Demands are being made to help save hundreds of lives lost each year to rare diseases - by having better access to newborn screening following the deaths of boys suffering from a rare nervous disorder made famous through the film Lorenzo's Oil.

One rare diseases charity supported by a Scots grandad who is living with an incurable life-threatening genetic disorder says that changes should be made to save lives and relieve unnecessary suffering.

Alex, the Leukodystrophy Charity (Alex TLC) has tried in vain to have Adrenoleukodystrophy (ALD) added to the UK newborn screening programme. Since an attempt was made through the UK National Screening Committee (UKNSC) in 2017, the charity says it knows of 29 boys who have been diagnosed with untreatable childhood cerebral ALD and nine have died.

What is ALD?

It is a disorder that leads to progressive brain damage, failure of the adrenal gland and eventually death. It occurs because a flawed gene on the child's X chromosome means his body cannot produce an enzyme needed to break down fatty acids which can accumulate in the brain.

Does it have an alternative name?

The condition used to be called Addison-Schilder’s disease, after the doctor who first recognised it in 1923.

READ MORE: Scots newborn baby screening concern as 'Lorenzo's oil' boys die

How is the condition inherited?

It may be inherited from one or both parents. ALD most severely affects males when it can either develop during childhood or during adulthood. Women who are carriers for ALD develop a milder form of the disease during adulthood.

How common is it?

It affects around one in every 20,000 males.

What are the symptoms?

The symptoms often develop between the ages of four and 10 but can also emerge much later in life. The symptoms include loss of vision, progressive dementia, learning disabilities, dysphagia (difficulty swallowing), seizures, deafness, lack of coordination and balance, fatigue, intermittent vomiting, weight loss, lack of appetite, nausea, darkening of the skin, muscle weakness, low blood sugar and headaches in the morning.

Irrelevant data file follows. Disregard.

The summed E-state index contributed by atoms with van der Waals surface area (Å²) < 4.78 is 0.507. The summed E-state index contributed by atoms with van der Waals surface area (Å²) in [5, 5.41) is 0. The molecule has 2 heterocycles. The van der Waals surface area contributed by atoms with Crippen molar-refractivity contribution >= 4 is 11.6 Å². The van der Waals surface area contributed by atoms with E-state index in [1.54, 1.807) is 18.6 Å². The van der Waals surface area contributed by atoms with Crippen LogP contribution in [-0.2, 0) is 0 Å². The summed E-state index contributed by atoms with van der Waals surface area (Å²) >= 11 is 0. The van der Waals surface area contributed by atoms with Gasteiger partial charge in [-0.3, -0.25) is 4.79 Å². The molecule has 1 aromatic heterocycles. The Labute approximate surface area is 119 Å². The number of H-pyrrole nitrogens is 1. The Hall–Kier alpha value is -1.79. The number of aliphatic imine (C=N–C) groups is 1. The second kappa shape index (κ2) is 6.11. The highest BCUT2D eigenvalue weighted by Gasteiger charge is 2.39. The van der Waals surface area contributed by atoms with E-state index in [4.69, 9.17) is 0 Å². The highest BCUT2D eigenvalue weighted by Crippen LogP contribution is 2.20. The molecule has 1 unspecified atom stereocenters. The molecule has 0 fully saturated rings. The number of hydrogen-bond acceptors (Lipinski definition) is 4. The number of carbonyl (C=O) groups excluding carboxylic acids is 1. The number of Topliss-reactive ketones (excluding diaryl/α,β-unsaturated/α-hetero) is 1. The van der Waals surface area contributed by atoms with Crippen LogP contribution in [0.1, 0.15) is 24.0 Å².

Is it fatal?

The three main types of ALD cause different severity in symptoms. In childhood cerebral ALD (CALD), symptoms start appearing from ages 4 to 10 and progress rapidly. Prognosis for these patients is poor, with death occurring within five to 10 years of diagnosis if left untreated.

Adrenomyeloneuropathy (AMN) is the adult-onset form of ALD that is seen in about 25% to 46% of ALD cases. Symptoms usually appear from ages 20 to 30, and are milder than those of CALD. Life expectancy depends on whether or not the brain is affected. Patients whose AMN has no brain involvement have a better prognosis and can lead normal lives with proper symptom management.

Another form of ALD called Addison’s disease is seen in about 10% of ALD patients. Addison’s disease causes damage to the adrenal glands, which results in the production of lower quantities of adrenal hormones such as cortisol, aldosterone, or both. Addison’s disease can be fatal if left untreated. However, the impact of Addison’s disease on life expectancy can be minimal if symptoms are managed with corticosteroid replacement therapy.

Is there a treatment?

No effective treatment is yet available to reverse the damaging process. However, stem cell transplantation may stop the progression of ALD if done when neurological symptoms first appear. But some experts say the results of this are, as yet, uncertain and the process itself is a very high-risk procedure.

Doctors tend to focus on relieving symptoms and slowing disease progression. Dietary changes (including the use of Lorenzo’s oil) slow down, but do not halt the progression of symptoms if used from before or soon after symptoms develop.

What is Lorenzo's oil?

Named after a child, Lorenzo Odone, who developed ALD, it is a mixture of oils that his parents discovered seemed to slow progression of the disease. The Leukodystrophy Charity (Alex TLC) says it is a mixture of two oils - glyceryl trioleate and glyceryl trierucate) - and was initially conceived as a potential treatment for ALD due to its effects on the breakdown of very long chain fatty acids.

The Herald:

It says there were great hopes that Lorenzo’s Oil could either slow the progress of ALD or prevent it from starting. But it says that so far Lorenzo’s Oil has not lived up to its promise and this has left many parents "agonising" over the decision over whether to start their son on the oil therapy.

The therapy became the title of the 1992 US drama film directed and co-written by George Miller based on the true story of Augusto and Michaela Odone, the parents who searched for a cure for their son ALD. It garnered two Oscar nominations at the 65th Academy Awards.